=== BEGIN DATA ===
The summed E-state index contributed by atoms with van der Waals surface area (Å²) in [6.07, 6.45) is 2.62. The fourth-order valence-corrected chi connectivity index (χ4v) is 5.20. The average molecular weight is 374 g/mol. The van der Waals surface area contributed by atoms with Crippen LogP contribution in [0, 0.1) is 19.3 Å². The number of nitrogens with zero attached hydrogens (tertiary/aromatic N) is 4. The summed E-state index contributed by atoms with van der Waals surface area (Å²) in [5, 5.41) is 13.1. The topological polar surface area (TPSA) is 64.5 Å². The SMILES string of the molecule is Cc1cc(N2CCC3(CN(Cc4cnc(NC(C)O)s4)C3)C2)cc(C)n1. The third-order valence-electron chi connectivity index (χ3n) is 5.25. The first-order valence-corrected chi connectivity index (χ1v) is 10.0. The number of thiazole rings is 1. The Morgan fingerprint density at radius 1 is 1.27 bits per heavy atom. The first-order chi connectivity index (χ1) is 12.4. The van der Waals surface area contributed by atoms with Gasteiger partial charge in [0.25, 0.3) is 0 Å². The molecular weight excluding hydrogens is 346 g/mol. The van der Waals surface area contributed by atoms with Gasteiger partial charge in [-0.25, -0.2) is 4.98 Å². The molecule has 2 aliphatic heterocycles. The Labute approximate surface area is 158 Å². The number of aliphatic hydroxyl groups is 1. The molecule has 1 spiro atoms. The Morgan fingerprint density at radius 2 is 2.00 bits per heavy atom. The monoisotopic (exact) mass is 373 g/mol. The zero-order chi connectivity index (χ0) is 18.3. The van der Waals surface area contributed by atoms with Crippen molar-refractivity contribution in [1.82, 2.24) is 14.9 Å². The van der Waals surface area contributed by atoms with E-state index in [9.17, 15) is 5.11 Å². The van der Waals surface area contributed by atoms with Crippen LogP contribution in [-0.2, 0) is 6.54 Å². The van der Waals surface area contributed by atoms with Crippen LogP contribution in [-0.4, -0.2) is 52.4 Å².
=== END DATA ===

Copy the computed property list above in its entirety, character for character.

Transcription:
The summed E-state index contributed by atoms with van der Waals surface area (Å²) in [6.07, 6.45) is 2.62. The fourth-order valence-corrected chi connectivity index (χ4v) is 5.20. The average molecular weight is 374 g/mol. The van der Waals surface area contributed by atoms with Crippen LogP contribution in [0, 0.1) is 19.3 Å². The number of nitrogens with zero attached hydrogens (tertiary/aromatic N) is 4. The summed E-state index contributed by atoms with van der Waals surface area (Å²) in [5, 5.41) is 13.1. The topological polar surface area (TPSA) is 64.5 Å². The SMILES string of the molecule is Cc1cc(N2CCC3(CN(Cc4cnc(NC(C)O)s4)C3)C2)cc(C)n1. The third-order valence-electron chi connectivity index (χ3n) is 5.25. The first-order valence-corrected chi connectivity index (χ1v) is 10.0. The number of thiazole rings is 1. The Morgan fingerprint density at radius 1 is 1.27 bits per heavy atom. The first-order chi connectivity index (χ1) is 12.4. The van der Waals surface area contributed by atoms with Gasteiger partial charge in [0.25, 0.3) is 0 Å². The molecular weight excluding hydrogens is 346 g/mol. The van der Waals surface area contributed by atoms with Gasteiger partial charge in [-0.25, -0.2) is 4.98 Å². The molecule has 2 aliphatic heterocycles. The Labute approximate surface area is 158 Å². The number of aliphatic hydroxyl groups is 1. The molecule has 1 spiro atoms. The Morgan fingerprint density at radius 2 is 2.00 bits per heavy atom. The monoisotopic (exact) mass is 373 g/mol. The zero-order chi connectivity index (χ0) is 18.3. The van der Waals surface area contributed by atoms with Crippen molar-refractivity contribution in [1.82, 2.24) is 14.9 Å². The van der Waals surface area contributed by atoms with E-state index in [9.17, 15) is 5.11 Å². The van der Waals surface area contributed by atoms with Crippen LogP contribution in [-0.2, 0) is 6.54 Å². The van der Waals surface area contributed by atoms with Crippen LogP contribution in [-0.4, -0.2) is 52.4 Å².